Another reason we will never get rid of these terrorists with our current tactics is because al Qaeda and like groups hide. Their main skill set is in hiding. They are of such a temperament that they must hide, or die. And so, they hide.

Our military, on the other hand, is used to going out, proverbial banners waving, acting macho and facing an organized military of the same caliber as they. And so, they are wholly inadequate to our current conflict. But I do not blame them for these 'wars'. They are merely doing what they are supposed to: follow orders. These 'wars' are the fault of our politicians, and a bit indirectly, our fault for letting them get away with their power-grabbing ways.

Another reason I believe we cannot win, and never will is because of the innate nature of terrorism.

Terrorism is a tactic. It has been used by militaries, yes, by countries, of course, but the tactic is still just that; a tactic. You cannot fight a tactic via conventional warfare, as I explained briefly above.

One more reason, on the tack above, is that the groups that use the tactic of terrorism are resilient, adaptive, and highly tenacious.

We utterly destroyed the Taliban. Or at least, we thought we did. But within weeks after we 'destroyed' them, they were back, their resolve strengthened by their initial defeat.

In this vein, we also often hurt our own cause. bin Laden's primary argument against us is that we are imperialistic. That is also the complaint of many of the Middle Easterners, including the Taliban. And when we act in a way that fulfills his opinion of us, we give he and his cronies yet more reason (not to mention propaganda material) to dislike us. In the same way, when we destroy what we thought was a 'military' target, and it instead turns out to be a civilian target, we enrage the Middle Easterners more, and give bin Laden and his ilk that much more ammunition to throw at us.

It is a good rule of thumb for both the economy and our present circumstances- when you find yourself in a hole, stop digging.

Another reason we will not catch these terrorist groups if we keep going the way we are is because effective intelligence cannot be gathered.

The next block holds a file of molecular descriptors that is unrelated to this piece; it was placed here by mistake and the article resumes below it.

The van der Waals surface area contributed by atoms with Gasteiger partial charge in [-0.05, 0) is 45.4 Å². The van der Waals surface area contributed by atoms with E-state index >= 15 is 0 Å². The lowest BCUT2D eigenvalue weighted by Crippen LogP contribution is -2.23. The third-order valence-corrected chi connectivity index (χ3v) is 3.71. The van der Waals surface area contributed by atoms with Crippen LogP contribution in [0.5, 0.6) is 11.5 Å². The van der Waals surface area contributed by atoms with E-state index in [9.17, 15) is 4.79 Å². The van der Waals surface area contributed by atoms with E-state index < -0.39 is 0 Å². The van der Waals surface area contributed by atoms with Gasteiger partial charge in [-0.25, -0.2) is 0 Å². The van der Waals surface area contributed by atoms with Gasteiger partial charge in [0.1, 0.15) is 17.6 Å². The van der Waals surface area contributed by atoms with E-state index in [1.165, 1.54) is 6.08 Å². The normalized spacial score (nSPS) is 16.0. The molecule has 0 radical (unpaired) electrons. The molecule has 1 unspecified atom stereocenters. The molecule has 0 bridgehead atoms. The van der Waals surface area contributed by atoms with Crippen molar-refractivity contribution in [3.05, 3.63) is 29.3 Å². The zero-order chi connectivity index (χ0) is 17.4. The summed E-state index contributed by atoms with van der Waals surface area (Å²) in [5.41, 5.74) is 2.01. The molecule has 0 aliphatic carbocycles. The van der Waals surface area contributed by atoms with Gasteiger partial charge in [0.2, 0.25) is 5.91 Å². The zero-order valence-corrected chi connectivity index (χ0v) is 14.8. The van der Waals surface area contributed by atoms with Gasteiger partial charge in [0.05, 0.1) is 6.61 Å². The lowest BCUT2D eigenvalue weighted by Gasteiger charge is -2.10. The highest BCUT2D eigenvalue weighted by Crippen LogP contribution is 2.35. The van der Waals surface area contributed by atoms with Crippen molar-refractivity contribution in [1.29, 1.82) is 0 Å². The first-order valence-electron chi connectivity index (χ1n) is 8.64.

The CIA, the FBI, and the NSA have all acknowledged that their high-tech SIGINT (signals intelligence) and COMINT (communications intelligence) gathering equipment is virtually useless in the medieval-like atmosphere of Afghanistan and Iraq. Unlike here, computers/internet, cell phones, or even radios are scarce. Satellite phones were in usage for a short time, but al Qaeda has ceased using them- with excellent results for them, but bad ones for us. We don't know where bin Laden is, nor where any of his top lieutenants are.

Our HUMINT (human intelligence) gathering efforts have also been sad. We get very little reliable intel from our captives or the people in the countries. Much of this is because a) the captives hate us, and b) the people hate us too. The captives have a vested interest in not telling us anything, especially if they're religiously motivated. If they hold out, Allah will reward them. More prosaically, many of them have friends and buddies in the organizations we try to get them to talk about, and they don't want to betray them. Also, for men used to the heavy-handed tactics of the Taliban, fear for retribution against their families if they talk could also figure in.

The people hate us because, quite frankly, we've ruined their countries. We've demolished their infrastructure, overthrown their governments, and become a bit tiresome. In fact, the Afghan people have begun calling us the "New Russians!"

Another reason we cannot win is because we cannot conquer the minds and hearts of the people...especially when we don't know their language.

Very few translators or Arabic-speaking individuals were sent to Iraq or Afghanistan. Leading up to the invasions, private contractors (in much the same fashion as for our hired mercenaries) were found to hire Arabic-speaking individuals to be quickly trained and sent with the military. This means that very few of our people over there can communicate in any intelligent fashion with the Iraqi or Afghan people, which can cause great problems.

This is also another reason our SIGINT, COMINT, and HUMINT efforts fail so spectacularly. Simply put, we do not have enough people who can speak the language, and so we cannot understand what they are saying. For all we know, we could have missed several excellent opportunities that the Iraqi and Afghani people afforded us, but the opportunity was lost because our soldiers simply did not understand what they were saying.

Because of all these factors, I believe that the 'war on terror', and the associated 'war' in Afghanistan is wrong. Our proclaimed goal- to fight terror- is something we will never accomplish.

In any case, even if our intentions are pure (which I'm sure, for some Americans, they are), we are still going after the wrong people. Pakistan is most likely feeding funds to al Qaeda, and isn't exactly disapproving of the Taliban. Saudi Arabia is a known sponsor of terror, not to mention the fact that they've given funds to radical Islamic and secular terrorist groups in the past. Afghanistan, in comparison, is (and was) merely a medieval-minded, Islamic loony-bin, for all intents and purposes.